A man standing in an orchard with trees.

Our Mission

The mission of the John Muir Association is to celebrate life, share the vision, and preserve the legacy of John Muir through education, preservation, advocacy, and stewardship in partnership with the National Park Service at the John Muir National Historic Site.

The John Muir National Historic Site in Martinez, California, was the home of John Muir for the last 24 years of his life. The 1882 home showcases Muir's "scribble den," where he penned many of his famous works, which have been heard around the world.

We support John Muir National Historic Site as a center for education and inspiration to help others understand and appreciate the far-reaching legacy of John Muir.

Our Goals

To provide programs and activities that build an understanding of the important legacy given to us by John Muir, a legacy of appreciation for nature and a desire to protect our planet's important natural resources.

To support renovation and improvement projects at the John Muir National Historic Site to help visitors learn and be inspired during their visit.

A dirt road through the trees in a field.
A group of people sitting on the ground reading books.

Our History

The John Muir Memorial Association was organized in 1956 to preserve the John Muir home and grave site in Martinez, California, and assure its transfer to the National Park Service.

Through the efforts of the John Muir Memorial Association, Congressman John F. Baldwin of Martinez, Faire and Henry Sax, the Contra Costa Historical Society, and many interested citizens, President Lyndon B. Johnson signed legislation on September 3, 1964, making Muir's former home in Martinez a National Historic Site. In 1993, the National Park Service bought an additional 326 acres of open space, known as Mt. Wanda, that was part of Muir's original 2,600 acres.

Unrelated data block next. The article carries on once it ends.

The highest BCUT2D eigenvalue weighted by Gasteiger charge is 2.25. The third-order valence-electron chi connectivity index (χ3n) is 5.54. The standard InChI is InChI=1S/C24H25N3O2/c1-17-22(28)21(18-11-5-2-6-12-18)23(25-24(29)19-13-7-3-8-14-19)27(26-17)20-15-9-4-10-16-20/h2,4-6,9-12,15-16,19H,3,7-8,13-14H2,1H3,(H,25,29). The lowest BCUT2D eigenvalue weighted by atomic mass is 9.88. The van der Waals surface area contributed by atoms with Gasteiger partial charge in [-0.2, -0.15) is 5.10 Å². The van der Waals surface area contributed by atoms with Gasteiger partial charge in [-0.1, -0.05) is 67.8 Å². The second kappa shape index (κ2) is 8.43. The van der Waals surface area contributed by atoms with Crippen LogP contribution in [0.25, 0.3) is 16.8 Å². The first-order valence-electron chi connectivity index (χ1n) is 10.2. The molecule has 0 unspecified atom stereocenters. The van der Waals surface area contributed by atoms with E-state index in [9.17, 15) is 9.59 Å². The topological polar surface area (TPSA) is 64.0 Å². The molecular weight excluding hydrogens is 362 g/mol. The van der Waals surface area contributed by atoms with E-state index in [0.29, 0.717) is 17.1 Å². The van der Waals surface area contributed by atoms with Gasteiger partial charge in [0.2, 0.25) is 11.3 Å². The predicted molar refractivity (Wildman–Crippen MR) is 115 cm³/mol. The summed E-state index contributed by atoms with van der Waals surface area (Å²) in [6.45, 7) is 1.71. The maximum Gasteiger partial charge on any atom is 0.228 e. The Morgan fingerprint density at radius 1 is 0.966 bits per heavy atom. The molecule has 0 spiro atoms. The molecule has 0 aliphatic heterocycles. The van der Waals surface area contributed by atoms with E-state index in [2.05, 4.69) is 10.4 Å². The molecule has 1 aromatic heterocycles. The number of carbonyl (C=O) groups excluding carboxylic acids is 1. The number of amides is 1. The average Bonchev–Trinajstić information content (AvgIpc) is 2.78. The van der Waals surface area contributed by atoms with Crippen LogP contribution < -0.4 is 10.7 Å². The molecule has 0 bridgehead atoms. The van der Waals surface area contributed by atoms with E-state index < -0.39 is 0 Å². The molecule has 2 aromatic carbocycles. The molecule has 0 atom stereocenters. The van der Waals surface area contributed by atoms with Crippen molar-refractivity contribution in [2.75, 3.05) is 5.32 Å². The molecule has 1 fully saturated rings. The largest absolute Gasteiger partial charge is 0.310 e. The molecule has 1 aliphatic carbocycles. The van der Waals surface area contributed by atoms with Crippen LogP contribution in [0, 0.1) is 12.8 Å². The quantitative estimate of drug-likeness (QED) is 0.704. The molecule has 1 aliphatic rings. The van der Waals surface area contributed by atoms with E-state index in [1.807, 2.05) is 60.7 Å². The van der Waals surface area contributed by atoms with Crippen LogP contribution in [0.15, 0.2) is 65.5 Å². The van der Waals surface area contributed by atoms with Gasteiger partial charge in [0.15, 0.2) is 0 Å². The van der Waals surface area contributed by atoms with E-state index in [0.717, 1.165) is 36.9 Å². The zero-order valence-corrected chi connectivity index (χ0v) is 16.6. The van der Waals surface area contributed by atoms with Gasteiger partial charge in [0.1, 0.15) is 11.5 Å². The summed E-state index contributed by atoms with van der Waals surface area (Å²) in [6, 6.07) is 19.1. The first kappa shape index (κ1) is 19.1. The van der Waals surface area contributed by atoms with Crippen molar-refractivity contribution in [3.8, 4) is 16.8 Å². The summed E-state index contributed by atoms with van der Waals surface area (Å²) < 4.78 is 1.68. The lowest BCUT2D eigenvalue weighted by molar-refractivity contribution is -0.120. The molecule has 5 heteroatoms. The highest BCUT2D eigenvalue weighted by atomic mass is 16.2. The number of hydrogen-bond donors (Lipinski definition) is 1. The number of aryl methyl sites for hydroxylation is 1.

Today, the John Muir Association, renamed in 2004, continues to work with the National Park Service to preserve the 10,000-square-foot house and surrounding orchards, native plants, and grounds and to interpret the life of John Muir and the history of the home and ranch.

Learn more about how the Muir home was saved for posterity in "Bought and Saved For Posterity: Faire and Henry Sax and the John Muir Home," an article written for the Martinez Historical Society Newsletter by Harriett Burt.

Our Board of Directors

Mark Thomson
Computer Consultant, Musician, and open space advocate

Linda Vida
Vice President
Librarian, expertise in Western water research

Jamie Menasco
Enterprise Portfolio Process/System Analyst, inactive CPA, Alhambra Creek and native plant enthusiast

Juliet Don
Corporate Affairs Representative, Chevron

Karen Najarian
Writer, photographer, retired Clinical Lab Scientist, and Wilderness Guide

Susan Garbarino
Retired librarian/project manager, avid horticulturist, and hiker

Jamie Fox
Electrical Engineer, avid hiker, open space advocate, and nature photographer

Nicole Hope Sylvester
Teacher, Nature Lover and Guide, Wellbeing Coach, Artist